Why Are Anime Discs Re-released So Much?

by Justin Sevakis,

James asks:

Funimation has released and re-released Dragon Ball countless times, which I find to be very annoying, since it is clearly an attempt to get more money from their customers, and there is little that can be added to any further releases of such an old series to justify purchasing a new release. Other companies do this, as well, most notably Disney with their animated films, so do you find it annoying when companies constantly re-release their products, with only minor improvements, to get more money from their customers? Is it likely that they may stop this practice at any time in the near future?

Why would I be annoyed if a company reissues a show that I already have? Not everything they do is about me. Nobody is forcing me to buy anything. If there aren't any noticeable upgrades to picture quality or features, I'm not going to buy it. What's the problem, exactly?

Anime gets re-released on DVD all the time. Sometimes it's because the show switched to a new publisher after being out of print for a long time. Sometimes it's because there's a new master, or a previous release of the show had issues that should be corrected. But most of the time there's little to no difference in the product itself when a show gets re-released. Oftentimes the publisher doesn't even bother authoring a new version of the disc itself -- they just change the packaging.

The reason publishers do this actually has little to do with the fans. It's actually done to keep the disc stocked at physical retail stores. And if you look carefully, you'll notice that the companies who reissue discs a lot are the publishers who work hard to place their product at retail stores, rather than just online.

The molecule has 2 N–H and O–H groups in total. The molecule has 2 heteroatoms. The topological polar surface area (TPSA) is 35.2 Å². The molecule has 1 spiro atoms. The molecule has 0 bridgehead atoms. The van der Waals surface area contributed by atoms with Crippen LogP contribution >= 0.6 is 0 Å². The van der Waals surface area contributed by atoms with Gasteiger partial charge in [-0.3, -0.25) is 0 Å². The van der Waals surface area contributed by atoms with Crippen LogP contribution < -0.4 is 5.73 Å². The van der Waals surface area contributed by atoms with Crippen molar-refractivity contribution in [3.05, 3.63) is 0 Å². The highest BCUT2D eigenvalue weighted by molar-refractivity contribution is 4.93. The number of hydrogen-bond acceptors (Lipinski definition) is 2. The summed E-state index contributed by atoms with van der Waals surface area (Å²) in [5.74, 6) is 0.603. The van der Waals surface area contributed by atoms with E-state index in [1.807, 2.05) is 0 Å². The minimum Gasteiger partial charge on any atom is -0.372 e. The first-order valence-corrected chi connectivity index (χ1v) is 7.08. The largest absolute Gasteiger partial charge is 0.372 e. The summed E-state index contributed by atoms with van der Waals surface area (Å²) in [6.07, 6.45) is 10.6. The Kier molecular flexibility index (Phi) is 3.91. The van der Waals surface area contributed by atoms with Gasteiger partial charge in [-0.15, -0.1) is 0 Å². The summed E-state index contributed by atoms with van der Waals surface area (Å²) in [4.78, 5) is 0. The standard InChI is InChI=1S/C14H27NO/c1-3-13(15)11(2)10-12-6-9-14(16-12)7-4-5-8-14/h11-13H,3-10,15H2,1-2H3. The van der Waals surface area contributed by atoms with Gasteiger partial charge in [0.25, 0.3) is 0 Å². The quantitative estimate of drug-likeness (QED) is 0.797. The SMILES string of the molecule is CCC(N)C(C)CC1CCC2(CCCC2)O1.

In order to get a disc into stores, the sales team of a publisher has to make a case to a retail buyer that the show is hot, popular, and will sell if they just put it on their shelves. However, the only time a company gets to actively solicit the buyer is when the disc is first coming out. Retail buyers go through that month's new releases, and read each new title's list of selling points. Some of these aren't too far off from what gets shown to consumers ("A new release of a classic! Over 1,000,000 units sold! From the creator of _____! Based on the hit video game! As seen on Cartoon Network!"), but some of it is clearly only aimed at them ("Cross-trailered on these giant hit discs! Merchandise tie-ins available! Ad campaign on major anime and game related websites 1 week before and after street date!") Some of this marketing jargon filters down to the consumer level, but most of it is actually aimed at retail buyers, who are usually not fans and have a ludicrous amount of video and other stuff to keep track of. They are not paying very close attention, and don't have time to research every single release.

After the disc is released, it might sell, it might not. But while a store might restock a hot seller once or twice, after that they tend to forget about it. If extra copies are still floating around that retailer's inventory months or years after release, they might send them back for credit towards newer releases. But aside from that, they'll likely never think about that disc ever again.

But a repackaging and re-release, even with few or no changes, is a fresh chance to get onto store shelves. It's a reminder to retail buyers that the product exists, and that they should stock it. And while this might only work once or twice with a slow seller (the buyers are bound to catch on eventually -- "hey, didn't I just send a ton of this show back because nobody wanted it?") huge perennial bestsellers like Dragon Ball Z will always make both the retailer and the publisher money, because every time it's freshly presented on store shelves, people buy it.

So that's why discs get reissued with new packaging all the time. It's not about you, it's about the retail system. Don't take it personally.

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Justin Sevakis has worked in the anime business for nearly 20 years. He's the founder of Anime News Network, and owner of the video production company MediaOCD. You can follow him on Twitter at @worldofcrap.

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